Just What We Need: More Stigmatizing Research

Sue Bergeson Health Guide
  • As you might know, in England one researcher came to the conclusion that, for people with mild or moderate depression, sugar pills (called a placebo or fake pill) worked as well as traditional antidepressants (SSRIs). For one report on this research, click here.


    I'm sure John McManamy has covered this issue in his blog much more effectively, and with more scientific vigor, than I ever could. But my question is this: why are some researchers, many members of the public and the media are eager to "expose" mental health medications as "fraudulent"?


    I doubt a day goes by somewhere where there isn't a story about how ridiculous the whole idea of mental illness is. I've read countless stories by people warning us that we're medicating the "worried well" and that we're creating illnesses to profit the big pharma companies. I've even been quoted in scornful diatribes by people who simply refuse to believe that the statistics I quoted from the World Health Organization could possibly be true.

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    I wish those people could live in our shoes for an hour, a day, a year.... I wish they could know the real pain of these illnesses. That may be as close to a curse as I ever get, because these illnesses are not for sissies.


    Of course, it all comes down to stigma. I've thought a lot about stigma over the eight years I have worked at DBSA. It seems so counterintuitive that people would believe in certain medical illnesses that can't be seen with the naked eye—many cancers, most diseases of the organs, and other neurological disorders are accepted as real—but they will not believe that mental illnesses do, in fact, also exist. Even though medical scans just like those done for other "acceptable" and "accepted" illnesses show differences in the brain chemistry of a person with mental illness, somehow our illnesses are still not legitimate.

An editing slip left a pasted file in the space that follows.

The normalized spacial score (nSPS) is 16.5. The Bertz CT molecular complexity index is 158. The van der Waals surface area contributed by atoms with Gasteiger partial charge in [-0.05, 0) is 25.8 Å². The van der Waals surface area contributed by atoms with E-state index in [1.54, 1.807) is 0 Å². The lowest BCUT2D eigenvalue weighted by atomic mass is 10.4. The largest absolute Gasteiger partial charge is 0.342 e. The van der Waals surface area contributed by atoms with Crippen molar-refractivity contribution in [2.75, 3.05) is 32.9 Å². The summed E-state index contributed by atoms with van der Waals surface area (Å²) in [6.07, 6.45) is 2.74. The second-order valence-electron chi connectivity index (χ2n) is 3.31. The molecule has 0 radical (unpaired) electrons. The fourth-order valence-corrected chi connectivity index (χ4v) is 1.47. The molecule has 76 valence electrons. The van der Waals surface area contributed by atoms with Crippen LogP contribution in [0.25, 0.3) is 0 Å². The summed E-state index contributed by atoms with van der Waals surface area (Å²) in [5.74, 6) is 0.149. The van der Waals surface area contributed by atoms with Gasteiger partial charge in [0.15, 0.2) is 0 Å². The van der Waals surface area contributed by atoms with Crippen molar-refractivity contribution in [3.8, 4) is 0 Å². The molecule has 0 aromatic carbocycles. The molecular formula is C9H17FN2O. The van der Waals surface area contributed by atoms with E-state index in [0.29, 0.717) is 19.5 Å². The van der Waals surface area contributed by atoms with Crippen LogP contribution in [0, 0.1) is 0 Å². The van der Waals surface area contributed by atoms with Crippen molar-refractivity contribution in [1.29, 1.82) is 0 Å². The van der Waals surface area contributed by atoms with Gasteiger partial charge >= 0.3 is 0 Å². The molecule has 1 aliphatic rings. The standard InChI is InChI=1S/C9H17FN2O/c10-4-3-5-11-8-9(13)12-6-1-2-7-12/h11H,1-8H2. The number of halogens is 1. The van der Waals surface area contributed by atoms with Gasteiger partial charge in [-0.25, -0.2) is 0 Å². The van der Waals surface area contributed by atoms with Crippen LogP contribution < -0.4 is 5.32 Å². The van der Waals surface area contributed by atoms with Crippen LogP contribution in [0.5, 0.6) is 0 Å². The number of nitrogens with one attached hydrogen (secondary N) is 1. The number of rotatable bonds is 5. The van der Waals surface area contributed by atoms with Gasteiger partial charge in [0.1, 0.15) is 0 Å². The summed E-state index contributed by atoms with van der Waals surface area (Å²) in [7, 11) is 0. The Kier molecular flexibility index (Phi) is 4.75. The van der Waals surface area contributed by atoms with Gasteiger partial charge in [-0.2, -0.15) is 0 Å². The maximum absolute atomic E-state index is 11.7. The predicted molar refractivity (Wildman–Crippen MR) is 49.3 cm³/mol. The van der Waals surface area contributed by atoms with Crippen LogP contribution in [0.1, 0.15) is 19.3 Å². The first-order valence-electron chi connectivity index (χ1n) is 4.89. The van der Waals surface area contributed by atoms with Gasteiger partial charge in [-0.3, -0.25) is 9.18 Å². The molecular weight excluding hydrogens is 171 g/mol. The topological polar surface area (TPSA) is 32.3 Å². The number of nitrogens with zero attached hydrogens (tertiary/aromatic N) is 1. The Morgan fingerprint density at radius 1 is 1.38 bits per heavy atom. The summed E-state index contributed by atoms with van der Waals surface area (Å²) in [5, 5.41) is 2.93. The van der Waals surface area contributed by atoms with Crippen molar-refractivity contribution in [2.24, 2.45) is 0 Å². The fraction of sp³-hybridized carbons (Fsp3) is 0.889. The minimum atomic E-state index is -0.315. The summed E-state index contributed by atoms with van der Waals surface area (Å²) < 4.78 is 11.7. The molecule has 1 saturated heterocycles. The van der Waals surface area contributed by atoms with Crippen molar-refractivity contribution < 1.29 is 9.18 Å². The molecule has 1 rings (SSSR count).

But if, like me, you have studied a lot of philosophy and religion, this attitude begins to make sense, in an oddly distorted way, within the context of hundreds of years of successfully separating the mind from the body. When our body doesn't work, we know that is physical. But if our mind doesn't work ... well, that ends up being a spiritual problem.


    I blame St. Augustine and the whole idea of separation of mind and body and the "mortification of the flesh." That really did a number on our collective ability to see ourselves as whole people with an integrated mind, body and spirit. Whether or not you come from that faith tradition, the ideas permeated Western culture so strongly that it defined us as a society for centuries. And I think it still does.


    This is why I think that research that finds that "there is no difference between placebo and medication" would be very popular in Western cultures. Many people will love to hear it, and many more would absolutely believe it with all their hearts. So, if we don't use medication and this is not a real disease, what do we do for this devastating illness? If we follow St. Augustine's philosophy, it seems like the solution to our pain is to "suck it up and work it out." Sound familiar? That just might translate into "pick yourself up by your bootstraps."


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    Honestly, haven't we gotten farther than that after all these years of research? What are your thoughts?

Published On: March 27, 2008